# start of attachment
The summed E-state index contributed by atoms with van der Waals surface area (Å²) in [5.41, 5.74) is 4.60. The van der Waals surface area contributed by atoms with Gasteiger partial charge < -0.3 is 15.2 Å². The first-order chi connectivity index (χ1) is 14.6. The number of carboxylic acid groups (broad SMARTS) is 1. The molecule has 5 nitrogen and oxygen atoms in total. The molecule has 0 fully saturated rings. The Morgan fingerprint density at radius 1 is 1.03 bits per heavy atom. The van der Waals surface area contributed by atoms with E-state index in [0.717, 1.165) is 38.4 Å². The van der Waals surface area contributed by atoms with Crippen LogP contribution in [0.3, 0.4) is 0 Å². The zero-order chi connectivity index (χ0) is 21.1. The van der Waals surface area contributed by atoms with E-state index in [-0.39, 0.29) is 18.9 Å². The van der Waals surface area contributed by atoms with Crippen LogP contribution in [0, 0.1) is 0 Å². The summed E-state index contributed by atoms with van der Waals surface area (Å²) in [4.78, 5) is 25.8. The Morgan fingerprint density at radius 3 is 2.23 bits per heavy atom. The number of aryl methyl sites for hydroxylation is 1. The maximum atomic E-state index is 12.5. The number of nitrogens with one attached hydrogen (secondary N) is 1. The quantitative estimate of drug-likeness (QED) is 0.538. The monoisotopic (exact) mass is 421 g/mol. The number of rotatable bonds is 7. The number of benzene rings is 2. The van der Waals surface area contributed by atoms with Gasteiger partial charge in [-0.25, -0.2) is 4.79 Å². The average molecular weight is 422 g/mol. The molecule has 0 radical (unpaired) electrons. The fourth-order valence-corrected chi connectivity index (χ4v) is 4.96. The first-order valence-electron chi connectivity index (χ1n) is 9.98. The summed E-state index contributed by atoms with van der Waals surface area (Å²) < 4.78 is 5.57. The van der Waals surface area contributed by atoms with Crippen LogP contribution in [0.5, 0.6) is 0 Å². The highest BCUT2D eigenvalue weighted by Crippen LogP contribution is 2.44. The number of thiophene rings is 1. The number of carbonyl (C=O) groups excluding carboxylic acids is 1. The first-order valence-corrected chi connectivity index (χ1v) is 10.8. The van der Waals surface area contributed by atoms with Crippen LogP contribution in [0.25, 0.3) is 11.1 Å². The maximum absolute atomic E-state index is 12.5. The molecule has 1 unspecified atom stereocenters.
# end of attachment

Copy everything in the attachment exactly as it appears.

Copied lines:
The summed E-state index contributed by atoms with van der Waals surface area (Å²) in [5.41, 5.74) is 4.60. The van der Waals surface area contributed by atoms with Gasteiger partial charge < -0.3 is 15.2 Å². The first-order chi connectivity index (χ1) is 14.6. The number of carboxylic acid groups (broad SMARTS) is 1. The molecule has 5 nitrogen and oxygen atoms in total. The molecule has 0 fully saturated rings. The Morgan fingerprint density at radius 1 is 1.03 bits per heavy atom. The van der Waals surface area contributed by atoms with E-state index in [0.717, 1.165) is 38.4 Å². The van der Waals surface area contributed by atoms with Crippen LogP contribution in [0.3, 0.4) is 0 Å². The zero-order chi connectivity index (χ0) is 21.1. The van der Waals surface area contributed by atoms with E-state index in [-0.39, 0.29) is 18.9 Å². The van der Waals surface area contributed by atoms with Crippen LogP contribution in [0, 0.1) is 0 Å². The summed E-state index contributed by atoms with van der Waals surface area (Å²) in [4.78, 5) is 25.8. The Morgan fingerprint density at radius 3 is 2.23 bits per heavy atom. The number of aryl methyl sites for hydroxylation is 1. The maximum atomic E-state index is 12.5. The number of nitrogens with one attached hydrogen (secondary N) is 1. The quantitative estimate of drug-likeness (QED) is 0.538. The monoisotopic (exact) mass is 421 g/mol. The number of rotatable bonds is 7. The number of benzene rings is 2. The van der Waals surface area contributed by atoms with Gasteiger partial charge in [-0.25, -0.2) is 4.79 Å². The average molecular weight is 422 g/mol. The molecule has 0 radical (unpaired) electrons. The fourth-order valence-corrected chi connectivity index (χ4v) is 4.96. The first-order valence-electron chi connectivity index (χ1n) is 9.98. The summed E-state index contributed by atoms with van der Waals surface area (Å²) < 4.78 is 5.57. The van der Waals surface area contributed by atoms with Crippen LogP contribution in [0.5, 0.6) is 0 Å². The highest BCUT2D eigenvalue weighted by Crippen LogP contribution is 2.44. The number of thiophene rings is 1. The number of carbonyl (C=O) groups excluding carboxylic acids is 1. The first-order valence-corrected chi connectivity index (χ1v) is 10.8. The van der Waals surface area contributed by atoms with Crippen LogP contribution in [0.25, 0.3) is 11.1 Å². The maximum absolute atomic E-state index is 12.5. The molecule has 1 unspecified atom stereocenters.